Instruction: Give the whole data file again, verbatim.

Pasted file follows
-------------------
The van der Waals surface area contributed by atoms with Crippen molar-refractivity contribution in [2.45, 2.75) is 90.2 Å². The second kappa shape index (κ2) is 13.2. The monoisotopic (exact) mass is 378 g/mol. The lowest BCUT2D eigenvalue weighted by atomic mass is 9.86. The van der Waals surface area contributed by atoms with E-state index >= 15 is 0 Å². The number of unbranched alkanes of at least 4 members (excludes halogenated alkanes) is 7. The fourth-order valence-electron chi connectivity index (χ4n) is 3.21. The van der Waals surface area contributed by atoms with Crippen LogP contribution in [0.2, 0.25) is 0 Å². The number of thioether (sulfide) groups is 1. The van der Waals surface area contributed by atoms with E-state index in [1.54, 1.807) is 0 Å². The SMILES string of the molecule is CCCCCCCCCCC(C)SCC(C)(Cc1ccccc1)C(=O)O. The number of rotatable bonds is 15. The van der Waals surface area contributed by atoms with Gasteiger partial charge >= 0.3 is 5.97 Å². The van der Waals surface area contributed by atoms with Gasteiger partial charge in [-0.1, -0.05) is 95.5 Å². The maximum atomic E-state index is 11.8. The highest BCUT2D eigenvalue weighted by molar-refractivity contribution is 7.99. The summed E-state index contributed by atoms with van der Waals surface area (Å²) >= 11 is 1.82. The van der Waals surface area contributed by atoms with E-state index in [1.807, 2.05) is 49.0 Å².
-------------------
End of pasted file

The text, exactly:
The van der Waals surface area contributed by atoms with Crippen molar-refractivity contribution in [2.45, 2.75) is 90.2 Å². The second kappa shape index (κ2) is 13.2. The monoisotopic (exact) mass is 378 g/mol. The lowest BCUT2D eigenvalue weighted by atomic mass is 9.86. The van der Waals surface area contributed by atoms with E-state index >= 15 is 0 Å². The number of unbranched alkanes of at least 4 members (excludes halogenated alkanes) is 7. The fourth-order valence-electron chi connectivity index (χ4n) is 3.21. The van der Waals surface area contributed by atoms with Crippen LogP contribution in [0.2, 0.25) is 0 Å². The number of thioether (sulfide) groups is 1. The van der Waals surface area contributed by atoms with E-state index in [1.54, 1.807) is 0 Å². The SMILES string of the molecule is CCCCCCCCCCC(C)SCC(C)(Cc1ccccc1)C(=O)O. The number of rotatable bonds is 15. The van der Waals surface area contributed by atoms with Gasteiger partial charge >= 0.3 is 5.97 Å². The van der Waals surface area contributed by atoms with Gasteiger partial charge in [-0.1, -0.05) is 95.5 Å². The maximum atomic E-state index is 11.8. The highest BCUT2D eigenvalue weighted by molar-refractivity contribution is 7.99. The summed E-state index contributed by atoms with van der Waals surface area (Å²) >= 11 is 1.82. The van der Waals surface area contributed by atoms with E-state index in [1.807, 2.05) is 49.0 Å².